Performance-Based Planning & Programming

Performance Management

A national performance-based planning requirement for federal, state, and regional agencies was originally established in 2012, with the Moving Ahead for Progress in the 21st Century (MAP-21) surface transportation program, in order to tie investments to transportation system performance. It was continued in 2015 with the passage of the federal transportation bill, Fixing America’s Surface Transportation (FAST) Act. FAST Act continues the aggressive path toward performance-based planning and more specifically, performance-based transportation outcomes. Several divisions of the U.S. Department of Transportation (USDOT) are responsible for administering the national surface transportation, performance-based planning program with rule-making oversight by the FHWA and FTA. The performance management framework is based upon seven (7) national goals established MAP- 21 and FAST Act.

National Performance Goals

  • Safety—To achieve a significant reduction in traffic fatalities and serious injuries on all public roads.
  • Infrastructure condition—To maintain the highway infrastructure asset system in a state of good
  • Congestion reduction—To achieve a signifi- cant reduction in congestion on the
  • System reliability—To improve the efficiency of the surface transportation system.
  • Freight movement and economic vitality—To improve the national freight network, strength- en the ability of rural communities to access national and international trade markets, and support regional economic
  • Environmental sustainability—To enhance the performance of the transportation system while protecting and enhancing the natural en-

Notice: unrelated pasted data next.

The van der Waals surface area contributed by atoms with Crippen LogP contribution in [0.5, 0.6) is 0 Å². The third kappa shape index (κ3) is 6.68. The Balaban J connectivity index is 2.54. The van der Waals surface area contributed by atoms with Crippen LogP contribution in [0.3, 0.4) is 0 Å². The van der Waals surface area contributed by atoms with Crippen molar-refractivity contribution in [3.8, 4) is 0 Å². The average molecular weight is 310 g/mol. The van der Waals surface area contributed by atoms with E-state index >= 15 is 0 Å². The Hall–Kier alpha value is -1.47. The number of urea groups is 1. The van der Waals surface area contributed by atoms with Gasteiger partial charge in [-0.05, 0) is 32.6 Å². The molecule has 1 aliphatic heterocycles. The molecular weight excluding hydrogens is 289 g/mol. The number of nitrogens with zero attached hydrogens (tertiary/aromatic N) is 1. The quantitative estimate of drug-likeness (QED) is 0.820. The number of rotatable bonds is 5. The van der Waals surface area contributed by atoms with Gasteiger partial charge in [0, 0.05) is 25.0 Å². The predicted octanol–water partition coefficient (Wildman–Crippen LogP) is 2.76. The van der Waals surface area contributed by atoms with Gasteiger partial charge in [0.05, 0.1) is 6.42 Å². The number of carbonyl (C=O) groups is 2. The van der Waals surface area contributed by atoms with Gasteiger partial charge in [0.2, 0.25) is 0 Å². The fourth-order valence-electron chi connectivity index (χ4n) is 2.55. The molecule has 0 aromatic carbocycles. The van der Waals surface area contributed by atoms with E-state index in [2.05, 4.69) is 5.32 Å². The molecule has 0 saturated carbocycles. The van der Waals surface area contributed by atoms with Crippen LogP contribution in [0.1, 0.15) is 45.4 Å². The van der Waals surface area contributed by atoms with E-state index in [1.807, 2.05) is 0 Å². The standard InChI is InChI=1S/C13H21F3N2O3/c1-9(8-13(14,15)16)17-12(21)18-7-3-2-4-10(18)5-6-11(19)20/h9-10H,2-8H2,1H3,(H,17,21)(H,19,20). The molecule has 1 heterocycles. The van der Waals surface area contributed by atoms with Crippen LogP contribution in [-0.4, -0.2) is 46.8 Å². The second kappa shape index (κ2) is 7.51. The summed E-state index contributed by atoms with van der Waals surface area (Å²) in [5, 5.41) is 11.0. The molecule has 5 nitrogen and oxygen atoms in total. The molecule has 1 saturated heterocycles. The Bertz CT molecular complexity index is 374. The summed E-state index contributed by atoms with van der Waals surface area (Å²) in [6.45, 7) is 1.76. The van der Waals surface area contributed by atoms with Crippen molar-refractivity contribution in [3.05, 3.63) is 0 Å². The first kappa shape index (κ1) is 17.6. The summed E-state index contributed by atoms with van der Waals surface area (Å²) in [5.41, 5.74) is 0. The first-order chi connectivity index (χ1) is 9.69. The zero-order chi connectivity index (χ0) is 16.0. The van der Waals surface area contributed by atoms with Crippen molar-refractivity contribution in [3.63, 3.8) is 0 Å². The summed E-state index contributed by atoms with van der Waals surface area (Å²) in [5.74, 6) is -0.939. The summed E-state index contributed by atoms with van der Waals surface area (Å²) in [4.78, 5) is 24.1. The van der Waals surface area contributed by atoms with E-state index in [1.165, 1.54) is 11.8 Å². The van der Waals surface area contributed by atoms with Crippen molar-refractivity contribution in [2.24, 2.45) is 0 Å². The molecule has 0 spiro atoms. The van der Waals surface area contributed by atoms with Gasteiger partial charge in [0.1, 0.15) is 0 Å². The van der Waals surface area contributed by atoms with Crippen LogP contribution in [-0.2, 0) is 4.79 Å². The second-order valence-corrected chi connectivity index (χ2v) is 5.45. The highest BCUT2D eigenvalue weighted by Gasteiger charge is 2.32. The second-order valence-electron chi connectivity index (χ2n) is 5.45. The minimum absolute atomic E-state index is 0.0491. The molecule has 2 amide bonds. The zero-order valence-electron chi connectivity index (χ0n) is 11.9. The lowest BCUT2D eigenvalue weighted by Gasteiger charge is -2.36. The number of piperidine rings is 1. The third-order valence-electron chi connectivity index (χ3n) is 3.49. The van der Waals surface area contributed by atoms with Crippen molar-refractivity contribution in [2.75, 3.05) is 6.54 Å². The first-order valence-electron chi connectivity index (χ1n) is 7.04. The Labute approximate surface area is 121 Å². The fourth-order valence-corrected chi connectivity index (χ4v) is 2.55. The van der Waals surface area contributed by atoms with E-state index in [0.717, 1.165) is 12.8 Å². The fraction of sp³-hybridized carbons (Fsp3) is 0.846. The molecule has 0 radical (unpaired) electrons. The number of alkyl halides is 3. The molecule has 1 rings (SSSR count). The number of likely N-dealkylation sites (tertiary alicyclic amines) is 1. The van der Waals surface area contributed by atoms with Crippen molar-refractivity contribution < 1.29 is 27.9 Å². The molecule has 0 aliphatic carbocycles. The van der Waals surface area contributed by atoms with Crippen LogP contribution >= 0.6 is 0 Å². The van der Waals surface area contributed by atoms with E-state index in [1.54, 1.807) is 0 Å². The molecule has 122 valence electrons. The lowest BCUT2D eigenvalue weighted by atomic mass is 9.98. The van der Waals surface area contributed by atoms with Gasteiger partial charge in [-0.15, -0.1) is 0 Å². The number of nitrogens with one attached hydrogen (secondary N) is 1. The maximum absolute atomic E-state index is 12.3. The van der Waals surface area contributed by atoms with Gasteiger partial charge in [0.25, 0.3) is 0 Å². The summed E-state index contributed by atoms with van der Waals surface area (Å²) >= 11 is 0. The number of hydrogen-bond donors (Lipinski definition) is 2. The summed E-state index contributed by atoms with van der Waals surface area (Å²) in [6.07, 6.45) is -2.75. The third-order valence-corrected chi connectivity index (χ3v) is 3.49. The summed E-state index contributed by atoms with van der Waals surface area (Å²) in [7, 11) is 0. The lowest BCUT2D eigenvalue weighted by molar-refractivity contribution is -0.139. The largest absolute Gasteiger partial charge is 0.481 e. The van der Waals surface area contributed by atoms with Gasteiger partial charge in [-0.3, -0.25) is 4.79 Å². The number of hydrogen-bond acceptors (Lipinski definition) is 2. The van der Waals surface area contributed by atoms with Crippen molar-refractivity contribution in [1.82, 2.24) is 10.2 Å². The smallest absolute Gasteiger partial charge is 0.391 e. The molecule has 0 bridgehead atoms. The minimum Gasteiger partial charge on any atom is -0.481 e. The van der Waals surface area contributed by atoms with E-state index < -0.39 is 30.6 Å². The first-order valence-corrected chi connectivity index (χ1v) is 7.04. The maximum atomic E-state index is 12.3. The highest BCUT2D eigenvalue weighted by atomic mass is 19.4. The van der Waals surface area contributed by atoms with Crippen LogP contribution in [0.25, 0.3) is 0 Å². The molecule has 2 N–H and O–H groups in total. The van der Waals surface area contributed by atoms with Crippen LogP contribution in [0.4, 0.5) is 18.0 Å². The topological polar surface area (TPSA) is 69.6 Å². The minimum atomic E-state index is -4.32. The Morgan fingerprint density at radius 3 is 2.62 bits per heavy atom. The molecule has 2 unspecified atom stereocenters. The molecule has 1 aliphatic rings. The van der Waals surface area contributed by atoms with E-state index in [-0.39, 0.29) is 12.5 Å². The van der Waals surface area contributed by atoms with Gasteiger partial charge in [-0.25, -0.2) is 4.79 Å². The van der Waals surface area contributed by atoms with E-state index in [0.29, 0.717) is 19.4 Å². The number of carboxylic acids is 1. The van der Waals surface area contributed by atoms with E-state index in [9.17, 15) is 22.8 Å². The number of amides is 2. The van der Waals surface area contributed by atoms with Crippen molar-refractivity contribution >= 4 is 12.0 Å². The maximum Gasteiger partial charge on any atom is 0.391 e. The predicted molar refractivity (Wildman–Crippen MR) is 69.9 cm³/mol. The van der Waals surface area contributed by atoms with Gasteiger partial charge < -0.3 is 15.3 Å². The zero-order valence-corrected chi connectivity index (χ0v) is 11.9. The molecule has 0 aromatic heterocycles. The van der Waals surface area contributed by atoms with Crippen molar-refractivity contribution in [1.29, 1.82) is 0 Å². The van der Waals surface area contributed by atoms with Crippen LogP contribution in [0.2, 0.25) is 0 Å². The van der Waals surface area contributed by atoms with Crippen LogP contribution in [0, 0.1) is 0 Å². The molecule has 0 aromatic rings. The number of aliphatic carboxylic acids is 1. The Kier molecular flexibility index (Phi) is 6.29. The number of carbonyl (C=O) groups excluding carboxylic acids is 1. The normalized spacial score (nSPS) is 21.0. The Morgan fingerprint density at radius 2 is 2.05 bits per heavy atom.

• Reduced project delivery delays—To reduce project costs, promote jobs and the econo- my, and expedite the movement of  people  and goods by accelerating project completion through eliminating delays in the project devel- opment and delivery

Federally mandated rules associated with performance management have also been released, which include requirements for MPOs, State DOTs, and  transit  agencies to establish performance targets. Another significant component of performance management is monitoring and reporting on transportation system performance.








Number of Fatalities
Rate of Fatalities
Number of Serious Injuries
Rate of Serious Injuries
Number of Non-Motorized Fatalities and Non-Motorized Serious Injuries


Infrastructure Condition





Percentage of Pavements in Good Condition (Interstate)
Percentage of Pavements in Poor Condition (Interstate)
Percentage of Pavements in Good Condition (Non-Interstate NHS)
Percentage of Pavements in Poor Condition (Non-Interstate NHS)
Percentage of Bridges in Good Condition (NHS)
Percentage of Bridges in Poor Condition (NHS)
System Reliability  




System Performance

Percent of Reliable Person-Miles Traveled (Interstate)
Percent of Reliable Person-Miles Traveled (Non-Interstate NHS)
Freight Movement & Economic Vitality Truck Travel Time Reliability (TTTR) for the Interstate System
Environmental Sustainability Total Emissions Reduction
Congestion Reduction Annual Hours of Peak Hour Excessive Delay (PHED) Per Capita on the National Highway System (NHS)
Percent of Non-Single Occupancy Vehicle (SOV) Travel

Federal Performance Measures & Targets

Federally required performance measures, targets, and plans are organized into five performance areas within the seven national goals:  Safety, Infrastructure Condition, System Performance, Transit Assets, and Transit Safety.  State DOTs, MPOs, and transit providers are responsible for carrying out a series of data collection, monitoring, and reporting activities associated with these categories.  Click each icon below for more information.

SAfety Roads Meter Asset Alert
Safety Infrastructure Condition SystemPerformance Transit Asset Transit Safety